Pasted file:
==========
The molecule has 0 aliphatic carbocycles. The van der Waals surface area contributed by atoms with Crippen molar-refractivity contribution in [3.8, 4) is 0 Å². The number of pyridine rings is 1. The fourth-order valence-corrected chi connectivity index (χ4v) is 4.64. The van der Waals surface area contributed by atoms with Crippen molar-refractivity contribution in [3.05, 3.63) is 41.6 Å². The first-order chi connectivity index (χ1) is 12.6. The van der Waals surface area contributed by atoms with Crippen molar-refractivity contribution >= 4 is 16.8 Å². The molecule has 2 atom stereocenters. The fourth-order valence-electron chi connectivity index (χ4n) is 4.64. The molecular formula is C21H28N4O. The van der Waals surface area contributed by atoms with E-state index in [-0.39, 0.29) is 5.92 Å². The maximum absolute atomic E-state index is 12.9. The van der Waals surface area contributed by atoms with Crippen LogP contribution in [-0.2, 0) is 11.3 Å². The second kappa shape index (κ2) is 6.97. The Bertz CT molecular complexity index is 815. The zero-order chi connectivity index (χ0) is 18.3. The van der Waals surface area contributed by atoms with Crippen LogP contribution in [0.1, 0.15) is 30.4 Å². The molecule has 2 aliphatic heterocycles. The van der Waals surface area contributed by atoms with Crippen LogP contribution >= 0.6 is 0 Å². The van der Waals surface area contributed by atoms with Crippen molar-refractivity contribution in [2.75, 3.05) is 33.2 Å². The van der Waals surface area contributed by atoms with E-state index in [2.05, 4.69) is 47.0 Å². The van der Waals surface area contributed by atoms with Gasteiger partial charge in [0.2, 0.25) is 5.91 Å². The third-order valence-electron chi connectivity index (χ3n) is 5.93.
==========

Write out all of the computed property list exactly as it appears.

The molecule has 0 aliphatic carbocycles. The van der Waals surface area contributed by atoms with Crippen molar-refractivity contribution in [3.8, 4) is 0 Å². The number of pyridine rings is 1. The fourth-order valence-corrected chi connectivity index (χ4v) is 4.64. The van der Waals surface area contributed by atoms with Crippen molar-refractivity contribution in [3.05, 3.63) is 41.6 Å². The first-order chi connectivity index (χ1) is 12.6. The van der Waals surface area contributed by atoms with Crippen molar-refractivity contribution >= 4 is 16.8 Å². The molecule has 2 atom stereocenters. The fourth-order valence-electron chi connectivity index (χ4n) is 4.64. The molecular formula is C21H28N4O. The van der Waals surface area contributed by atoms with E-state index in [-0.39, 0.29) is 5.92 Å². The maximum absolute atomic E-state index is 12.9. The van der Waals surface area contributed by atoms with Crippen LogP contribution in [-0.2, 0) is 11.3 Å². The second kappa shape index (κ2) is 6.97. The Bertz CT molecular complexity index is 815. The zero-order chi connectivity index (χ0) is 18.3. The van der Waals surface area contributed by atoms with Crippen LogP contribution in [0.1, 0.15) is 30.4 Å². The molecule has 2 aliphatic heterocycles. The van der Waals surface area contributed by atoms with Crippen LogP contribution >= 0.6 is 0 Å². The van der Waals surface area contributed by atoms with Crippen molar-refractivity contribution in [2.75, 3.05) is 33.2 Å². The van der Waals surface area contributed by atoms with E-state index in [2.05, 4.69) is 47.0 Å². The van der Waals surface area contributed by atoms with Gasteiger partial charge in [0.2, 0.25) is 5.91 Å². The third-order valence-electron chi connectivity index (χ3n) is 5.93.